Classical CD Reviews
Echo – Glory of GABRIELI = SCHEIDT: Echo; G. GABRIELI: Canzon septimi toni; Sonata pian e forte; 5 Canzons & Canzonas; MONTEVERDI: Suite for L’Orfeo – The Canadian Brass – Opening Day Ent. Group
Published on October 29, 2009
Echo – Glory of GABRIELI = SCHEIDT: Echo; G. GABRIELI: Canzon septimi toni; Sonata pian e forte; 5 Canzons & Canzonas; MONTEVERDI: Suite for L’Orfeo – The Canadian Brass – Opening Day Ent. Group ODR 7380, 48:02 ****:
This is a magnificent program of spatial Renaissance brass music performed by brass players who are probably far better, and playing on greatly improved instruments to those available in 16th century Venice. However, I must express my disappointment at the recording being released only as a standard CD and not a multichannel SACD or Blu-ray. Giovanni Gabrieli was the great pioneer of spatial music, writing for single, double and triple choirs of both voices and brass instruments, for performance in the magnificent gold-mosaic-lined St. Marks Cathedral. Although the Toronto-based producers of this CD did set up a widely-separated stereo effect – with the Canadian Brass quintet on one side and the Echo Brass trio on the other side – heard on four of the tracks – it is still nothing like the possibilities multichannel reproduction would have offered.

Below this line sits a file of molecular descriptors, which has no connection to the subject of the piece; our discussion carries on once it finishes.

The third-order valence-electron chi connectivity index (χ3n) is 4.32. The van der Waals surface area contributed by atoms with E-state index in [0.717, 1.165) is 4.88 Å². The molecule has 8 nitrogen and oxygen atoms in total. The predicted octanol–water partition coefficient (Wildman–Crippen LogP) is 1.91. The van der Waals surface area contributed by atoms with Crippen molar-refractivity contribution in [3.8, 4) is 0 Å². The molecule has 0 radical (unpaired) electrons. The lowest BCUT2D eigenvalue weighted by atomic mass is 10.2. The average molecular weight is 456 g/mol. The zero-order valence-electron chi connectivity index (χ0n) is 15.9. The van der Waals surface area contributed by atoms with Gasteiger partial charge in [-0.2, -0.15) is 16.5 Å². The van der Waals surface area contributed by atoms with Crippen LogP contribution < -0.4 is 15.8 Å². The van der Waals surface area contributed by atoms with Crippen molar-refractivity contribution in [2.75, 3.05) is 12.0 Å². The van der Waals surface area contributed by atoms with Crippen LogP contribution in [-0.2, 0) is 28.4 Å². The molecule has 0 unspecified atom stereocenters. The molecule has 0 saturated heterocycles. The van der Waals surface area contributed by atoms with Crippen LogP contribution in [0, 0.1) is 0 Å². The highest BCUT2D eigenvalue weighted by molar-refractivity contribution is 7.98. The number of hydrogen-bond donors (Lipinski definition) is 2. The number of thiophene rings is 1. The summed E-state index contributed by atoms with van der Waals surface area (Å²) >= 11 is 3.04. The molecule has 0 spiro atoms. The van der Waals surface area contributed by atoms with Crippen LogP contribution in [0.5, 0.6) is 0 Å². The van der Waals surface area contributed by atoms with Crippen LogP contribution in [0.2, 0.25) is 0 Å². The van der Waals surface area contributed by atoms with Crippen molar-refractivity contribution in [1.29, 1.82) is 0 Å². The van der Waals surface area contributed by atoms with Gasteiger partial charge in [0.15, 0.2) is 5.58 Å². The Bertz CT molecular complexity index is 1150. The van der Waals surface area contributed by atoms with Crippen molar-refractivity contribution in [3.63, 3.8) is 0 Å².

There appears to be little of the original Canadian Brass left. I only see tuba player Charles Daellenbach’s name here, and the names of the other four members are unfamiliar to me. I remember fondly seeing a live performance by the quintet years ago, and for a transcriptions of some familiar ballet music, one of the members came out in a little tutu – perhaps it was Daellenbach. The other newer members are superb, as are the three members of Echo Brass. The call-and-response effects on the four two-ensemble tracks are great fun to hear. Orfeo of 1607 is recognized as the first famous opera that is still performed today. Based on the Greek myth about Orpheus, it is full of stirring melodies which transcribe very well to the 11 short selections of the Orfeo Suite. The transcription was made by the quintet’s lead trumpeter, Brando Ridenour. But the main attraction here for my ears were the seven Gabrieli brass selections – played with more skill than I’ve heard on other recordings, their distinctive harmonies a testament to the unique case of a single building – St. Mark’s – changing musical history and composition.
- John Sunier